Thursday, August 17, 2017
Submit your own News for
inclusion in our Site.
Click here...
Breaking News
Google Home Now Supports Free Calls
Asus Unveils the ZenFone 4 Pro, ZenFone 4, ZenFone 4 Selfie Pro, and ZenFone 4 Selfie
Nokia 8 Shipped With ZEISS Optics
Apple is Getting Serious in TV Shows and Film Prospect
Acer's New 4K Projectors Bring the Benefits of Cinema Home
Fiat Chrysler Joins BMW, Intel, Mobileye in Autonomous Driving Team
Kingston Adds Lower 4GB and 8GB Capacities to DataTraveler 2000 Encrypted USB
Intel Ice Lake Architecture Will Find its Way to 10nm+ Chips
Active Discussions
Which of these DVD media are the best, most durable?
How to back up a PS2 DL game
Copy a protected DVD?
roxio issues with xp pro
Help make DVDInfoPro better with dvdinfomantis!!!
menu making
Optiarc AD-7260S review
cdrw trouble
 Home > News > General Computing > US TV S...
Last 7 Days News : SU MO TU WE TH FR SA All News

Wednesday, July 13, 2005
US TV Stations Say Ready for '09 Switch to Digital

U.S. local television broadcasters said on Tuesday they would accept a 2009 deadline to switch to airing only higher-quality digital signals, a date being considered by lawmakers.

However, they urged Congress to give consumers the choice of receiving the new signals as-is or converting them to analog so that they would work on older television sets -- and to require cable companies to carry extra channels broadcasters offer.

"Broadcasters accept that Congress will implement a 2009 hard date for the end of analog broadcasts, and we're ready," Edward Fritts, president and chief executive of the National Association of Broadcasters, which represents hundreds of local stations, told the Senate Commerce Committee.

The Senate and U.S. House of Representatives are considering setting late 2008 or early 2009 as the date for completing the transition to digital television signals.

Current law requires local television stations to give up their analog airwaves only when 85 percent of the country can receive the new digital signals or on Dec. 31, 2006, whichever comes later.

Sen. Ted Stevens, an Alaska Republican and the committee chairman, told reporters after a hearing that the deadline for completing the digital switch-over should be set sometime in 2009.

One of the biggest concerns confronting lawmakers as they grapple with setting a final deadline is that most Americans do not have new sets or converter boxes capable of receiving the digital signals. A subsidy program is one possibility under review. "If you want an uproar from the people of this country, you have their televisions turned off," cautioned Sen. George Allen, a Virginia Republican.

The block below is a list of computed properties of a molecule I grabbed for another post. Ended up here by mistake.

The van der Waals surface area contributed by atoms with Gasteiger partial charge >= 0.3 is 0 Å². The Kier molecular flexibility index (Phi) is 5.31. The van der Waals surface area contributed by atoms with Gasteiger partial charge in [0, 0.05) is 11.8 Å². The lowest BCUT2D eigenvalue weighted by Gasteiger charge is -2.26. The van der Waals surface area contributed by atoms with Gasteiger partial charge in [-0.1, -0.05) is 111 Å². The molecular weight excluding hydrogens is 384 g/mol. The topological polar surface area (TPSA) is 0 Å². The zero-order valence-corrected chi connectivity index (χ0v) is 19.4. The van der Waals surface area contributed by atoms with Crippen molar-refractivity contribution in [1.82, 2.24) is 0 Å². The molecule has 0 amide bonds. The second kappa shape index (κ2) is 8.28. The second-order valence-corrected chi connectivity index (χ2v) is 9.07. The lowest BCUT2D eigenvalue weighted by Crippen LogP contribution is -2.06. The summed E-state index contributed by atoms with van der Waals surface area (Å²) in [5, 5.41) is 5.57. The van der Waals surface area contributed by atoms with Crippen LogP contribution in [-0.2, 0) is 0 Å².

Stevens said he also wanted to move up the date when all televisions sold in the United States would have to be able to receive digital signals. The Federal Communications Commission has set a July 1, 2007 date for most sets to be capable and is already considering moving that up.

The demands for cable companies to carry extra digital channels and analog signals drew a rebuke from Kyle McSlarrow, president and chief executive of the National Cable & Telecommunications Association, who said the goal was instead to free up the airwaves for public safety organizations.

"Nothing the broadcasters have proposed has the slightest bearing on how you can best ensure the return of the spectrum and how you can do so with a minimum of inconvenience to consumers," McSlarrow told the Senate committee.

The government wants to sell the old airwaves used by broadcasters to wireless companies and provide some of them for public safety communications. The sale could also reap billions of dollars and potentially fill a budget gap.

Some senators expressed impatience at the prospect of waiting several more years, saying the lack of spectrum would hinder emergency workers in the event of an attack.

"The bombings last week in London reinforce the immediate need for this spectrum," said committee member Sen. John McCain, a Republican from Arizona.

Samsung, LG Plan Converged Wi-Fi, Cell Phones        All News        Elpida Memory's 512 Megabit Mobile RAMTM Device
Microsoft Details Keyboard for its Media Center PC     General Computing News      Japanese Electronics Manufacturers Detail Future R&D Plans

Get RSS feed Easy Print E-Mail this Message

Related News
LG and Samsung Join Forces to Develop Mobile Digital TV Standard in North America
Samsung chooses ATI processing solution for DLP HD TVs
French TV enters digital age
TI Puts Digital TV on Cell Phones
Digital TV Makers Aim To Branch Out Into Browser Market

Most Popular News
Home | News | All News | Reviews | Articles | Guides | Download | Expert Area | Forum | Site Info
Site best viewed at 1024x768+ - CDRINFO.COM 1998-2017 - All rights reserved -
Privacy policy - Contact Us .